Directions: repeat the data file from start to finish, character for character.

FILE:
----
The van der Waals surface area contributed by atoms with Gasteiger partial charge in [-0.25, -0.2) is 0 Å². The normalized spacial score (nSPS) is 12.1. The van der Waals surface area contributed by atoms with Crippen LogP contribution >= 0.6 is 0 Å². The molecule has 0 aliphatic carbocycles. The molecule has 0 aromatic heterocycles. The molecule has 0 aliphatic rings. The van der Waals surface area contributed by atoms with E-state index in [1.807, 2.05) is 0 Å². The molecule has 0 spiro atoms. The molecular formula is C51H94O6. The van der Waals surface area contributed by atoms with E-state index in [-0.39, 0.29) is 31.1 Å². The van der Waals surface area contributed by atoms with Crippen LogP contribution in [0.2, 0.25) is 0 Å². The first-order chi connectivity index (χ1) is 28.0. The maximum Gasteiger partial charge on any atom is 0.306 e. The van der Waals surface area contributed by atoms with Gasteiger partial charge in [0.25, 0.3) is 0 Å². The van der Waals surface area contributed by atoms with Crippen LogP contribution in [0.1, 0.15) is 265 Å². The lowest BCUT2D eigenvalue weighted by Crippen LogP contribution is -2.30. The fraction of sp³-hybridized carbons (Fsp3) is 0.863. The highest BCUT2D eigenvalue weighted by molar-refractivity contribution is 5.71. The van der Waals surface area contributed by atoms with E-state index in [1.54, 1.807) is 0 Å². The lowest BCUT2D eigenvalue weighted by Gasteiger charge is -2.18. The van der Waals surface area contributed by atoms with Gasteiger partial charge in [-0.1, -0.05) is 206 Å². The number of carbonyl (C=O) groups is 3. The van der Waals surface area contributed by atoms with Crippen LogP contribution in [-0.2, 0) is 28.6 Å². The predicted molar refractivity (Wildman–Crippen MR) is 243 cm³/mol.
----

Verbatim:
The van der Waals surface area contributed by atoms with Gasteiger partial charge in [-0.25, -0.2) is 0 Å². The normalized spacial score (nSPS) is 12.1. The van der Waals surface area contributed by atoms with Crippen LogP contribution >= 0.6 is 0 Å². The molecule has 0 aliphatic carbocycles. The molecule has 0 aromatic heterocycles. The molecule has 0 aliphatic rings. The van der Waals surface area contributed by atoms with E-state index in [1.807, 2.05) is 0 Å². The molecule has 0 spiro atoms. The molecular formula is C51H94O6. The van der Waals surface area contributed by atoms with E-state index in [-0.39, 0.29) is 31.1 Å². The van der Waals surface area contributed by atoms with Crippen LogP contribution in [0.2, 0.25) is 0 Å². The first-order chi connectivity index (χ1) is 28.0. The maximum Gasteiger partial charge on any atom is 0.306 e. The van der Waals surface area contributed by atoms with Gasteiger partial charge in [0.25, 0.3) is 0 Å². The van der Waals surface area contributed by atoms with Crippen LogP contribution in [0.1, 0.15) is 265 Å². The lowest BCUT2D eigenvalue weighted by Crippen LogP contribution is -2.30. The fraction of sp³-hybridized carbons (Fsp3) is 0.863. The highest BCUT2D eigenvalue weighted by molar-refractivity contribution is 5.71. The van der Waals surface area contributed by atoms with E-state index in [1.54, 1.807) is 0 Å². The lowest BCUT2D eigenvalue weighted by Gasteiger charge is -2.18. The van der Waals surface area contributed by atoms with Gasteiger partial charge in [-0.1, -0.05) is 206 Å². The number of carbonyl (C=O) groups is 3. The van der Waals surface area contributed by atoms with Crippen LogP contribution in [-0.2, 0) is 28.6 Å². The predicted molar refractivity (Wildman–Crippen MR) is 243 cm³/mol.